Sacred poetry of the seventeenth century: including the whole of Giles Fletcher's Christ's victory and triumph; with copious selections from Spenser, Davies, Sandys [and others] With an introductory essay and critical remarks

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J. Rickerby, 1836 - English poetry
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Page 58 - Death, be not proud, though some have called thee Mighty and dreadful, for thou art not so; For those, whom thou think'st thou dost overthrow, Die not, poor Death, nor yet canst thou kill me. From rest and sleep, which but thy...
Page 333 - I SAW Eternity the other night, Like a great ring of pure and endless light, ^ All calm, as it was bright ; And round Beneath it, Time in hours, days, years, Driv'n by the spheres Like a vast shadow mov'd ; in which the world And all her train were hurl'd.
Page 320 - After the sun's remove. I see them walking in an air of glory, "Whose light doth trample on my days — My days, which are at best but dull and hoary, Mere glimmering and decays.
Page 315 - Cause my speech is now decayed, Sweet Spirit, comfort me ! When, God knows, I'm toss'd about, Either with despair, or doubt ; Yet before the glass be out, Sweet Spirit, comfort me ! When the tempter me pursu'th With the sins of all my youth, And half damns me with untruth, Sweet Spirit, comfort me...
Page 324 - Before I understood this place Appointed for my second race, Or taught my soul to fancy aught But a white, celestial thought; When yet I had not walked above A mile or two from my first love, And looking back — at that short space — Could see a glimpse of his bright face...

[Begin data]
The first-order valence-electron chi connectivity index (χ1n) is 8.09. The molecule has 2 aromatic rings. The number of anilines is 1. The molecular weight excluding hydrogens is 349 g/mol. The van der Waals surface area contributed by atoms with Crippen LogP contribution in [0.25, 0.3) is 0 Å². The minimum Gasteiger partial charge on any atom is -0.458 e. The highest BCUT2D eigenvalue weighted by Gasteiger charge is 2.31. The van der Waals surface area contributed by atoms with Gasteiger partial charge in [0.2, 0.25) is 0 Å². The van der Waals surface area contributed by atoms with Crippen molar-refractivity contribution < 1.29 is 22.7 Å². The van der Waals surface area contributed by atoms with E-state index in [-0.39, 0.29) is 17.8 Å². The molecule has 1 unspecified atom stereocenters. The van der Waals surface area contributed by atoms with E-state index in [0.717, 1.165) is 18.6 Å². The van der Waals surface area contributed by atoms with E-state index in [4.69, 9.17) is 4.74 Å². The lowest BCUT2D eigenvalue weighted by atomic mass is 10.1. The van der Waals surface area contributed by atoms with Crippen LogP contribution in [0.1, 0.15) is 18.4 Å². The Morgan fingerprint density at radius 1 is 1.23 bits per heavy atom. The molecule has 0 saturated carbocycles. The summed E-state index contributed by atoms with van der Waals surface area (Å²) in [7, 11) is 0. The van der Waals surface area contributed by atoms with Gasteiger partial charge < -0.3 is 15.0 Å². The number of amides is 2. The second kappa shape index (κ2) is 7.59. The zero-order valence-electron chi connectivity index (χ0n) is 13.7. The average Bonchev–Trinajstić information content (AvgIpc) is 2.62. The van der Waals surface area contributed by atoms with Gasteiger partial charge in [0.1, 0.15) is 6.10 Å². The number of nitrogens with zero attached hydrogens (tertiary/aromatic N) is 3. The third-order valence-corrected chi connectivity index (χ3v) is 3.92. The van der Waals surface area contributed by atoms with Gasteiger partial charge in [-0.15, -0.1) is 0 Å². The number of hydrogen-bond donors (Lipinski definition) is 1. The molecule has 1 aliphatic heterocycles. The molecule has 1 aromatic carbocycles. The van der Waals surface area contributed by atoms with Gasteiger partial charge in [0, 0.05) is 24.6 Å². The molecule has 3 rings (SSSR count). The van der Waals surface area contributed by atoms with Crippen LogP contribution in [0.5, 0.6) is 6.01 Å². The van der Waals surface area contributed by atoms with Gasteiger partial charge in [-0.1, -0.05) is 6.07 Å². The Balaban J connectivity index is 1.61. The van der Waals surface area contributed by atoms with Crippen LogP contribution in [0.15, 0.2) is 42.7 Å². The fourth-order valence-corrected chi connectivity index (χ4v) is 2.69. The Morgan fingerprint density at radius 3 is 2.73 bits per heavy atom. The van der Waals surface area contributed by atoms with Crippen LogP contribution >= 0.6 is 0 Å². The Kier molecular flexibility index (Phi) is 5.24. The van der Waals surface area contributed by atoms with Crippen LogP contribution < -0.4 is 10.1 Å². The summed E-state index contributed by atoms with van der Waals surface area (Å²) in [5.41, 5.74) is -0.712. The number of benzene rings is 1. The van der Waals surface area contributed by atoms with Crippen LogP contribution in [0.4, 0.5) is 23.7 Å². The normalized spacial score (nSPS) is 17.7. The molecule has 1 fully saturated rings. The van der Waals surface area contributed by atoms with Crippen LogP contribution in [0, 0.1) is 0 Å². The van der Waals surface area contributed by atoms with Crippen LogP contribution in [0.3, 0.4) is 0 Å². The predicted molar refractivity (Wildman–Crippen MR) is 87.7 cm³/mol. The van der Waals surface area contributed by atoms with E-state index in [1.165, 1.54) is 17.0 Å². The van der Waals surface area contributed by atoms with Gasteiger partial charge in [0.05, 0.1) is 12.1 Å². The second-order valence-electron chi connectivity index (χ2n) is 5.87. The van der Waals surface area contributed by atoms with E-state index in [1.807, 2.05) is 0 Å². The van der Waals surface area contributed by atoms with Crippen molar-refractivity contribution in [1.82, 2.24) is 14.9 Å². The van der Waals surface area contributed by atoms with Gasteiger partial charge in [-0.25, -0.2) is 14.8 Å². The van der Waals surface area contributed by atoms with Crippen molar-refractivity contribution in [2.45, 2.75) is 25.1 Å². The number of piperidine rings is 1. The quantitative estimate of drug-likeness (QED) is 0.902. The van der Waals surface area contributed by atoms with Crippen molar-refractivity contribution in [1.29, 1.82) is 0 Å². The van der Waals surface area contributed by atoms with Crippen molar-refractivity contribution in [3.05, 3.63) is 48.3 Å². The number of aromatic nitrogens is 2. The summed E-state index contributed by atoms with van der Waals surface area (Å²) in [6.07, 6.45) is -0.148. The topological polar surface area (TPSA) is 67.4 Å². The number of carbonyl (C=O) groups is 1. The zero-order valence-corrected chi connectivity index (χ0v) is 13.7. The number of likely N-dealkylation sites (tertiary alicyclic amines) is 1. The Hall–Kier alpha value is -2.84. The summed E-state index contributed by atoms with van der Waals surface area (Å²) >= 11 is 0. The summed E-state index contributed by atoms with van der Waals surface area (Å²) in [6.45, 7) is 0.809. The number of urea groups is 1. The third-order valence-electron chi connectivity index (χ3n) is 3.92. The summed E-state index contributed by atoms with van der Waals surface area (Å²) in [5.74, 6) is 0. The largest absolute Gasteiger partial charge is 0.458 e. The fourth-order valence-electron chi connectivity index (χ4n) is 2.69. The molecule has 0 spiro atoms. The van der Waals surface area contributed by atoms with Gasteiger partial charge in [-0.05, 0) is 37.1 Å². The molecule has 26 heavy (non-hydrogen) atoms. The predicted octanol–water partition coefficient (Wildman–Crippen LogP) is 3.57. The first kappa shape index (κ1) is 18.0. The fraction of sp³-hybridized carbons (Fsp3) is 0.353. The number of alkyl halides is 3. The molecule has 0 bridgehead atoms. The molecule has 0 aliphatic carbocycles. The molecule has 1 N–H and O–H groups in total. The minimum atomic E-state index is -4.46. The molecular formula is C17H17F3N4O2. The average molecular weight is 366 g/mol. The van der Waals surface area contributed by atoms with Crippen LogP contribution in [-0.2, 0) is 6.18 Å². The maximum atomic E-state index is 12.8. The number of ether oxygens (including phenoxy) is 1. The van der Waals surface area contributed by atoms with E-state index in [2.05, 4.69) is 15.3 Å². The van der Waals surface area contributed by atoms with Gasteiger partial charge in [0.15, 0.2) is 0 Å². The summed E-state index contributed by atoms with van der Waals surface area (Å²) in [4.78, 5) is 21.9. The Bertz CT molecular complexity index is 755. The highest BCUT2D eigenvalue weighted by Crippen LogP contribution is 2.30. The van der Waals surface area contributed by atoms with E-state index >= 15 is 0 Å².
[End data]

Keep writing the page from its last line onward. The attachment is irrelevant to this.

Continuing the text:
Page 51 - HOW happy is he born and taught That serveth not another's will; Whose armour is his honest thought, And simple truth his utmost skill ! Whose passions not his masters are; Whose soul is still prepared for death, Untied unto the world by care Of public fame or private breath...
Page 320 - Dear, beauteous Death! the jewel of the Just, Shining nowhere, but in the dark; What mysteries do lie beyond thy dust, Could man outlook that mark!
Page 320 - He that hath found some fledged bird's nest may know, At first sight, if the bird be flown ; But what fair well or grove he sings in now, That is to him unknown.
Page 170 - Man is his own star; and the soul that can Render an honest and a perfect man, Commands all light, all influence, all fate; Nothing to him falls early or too late. Our acts our angels are, or good or ill, Our fatal shadows that walk by us still.
Page 325 - O how I long to travel back, And tread again that ancient track ! That I might once more reach that plain, Where first I left my glorious train; From whence the enlightened spirit sees That shady city of palm trees. But ah ! my soul with too much stay Is drunk, and staggers in the way ! Some men a forward motion love, But I by backward steps would move; 30 And when this dust falls to the urn, In that state I came, return.

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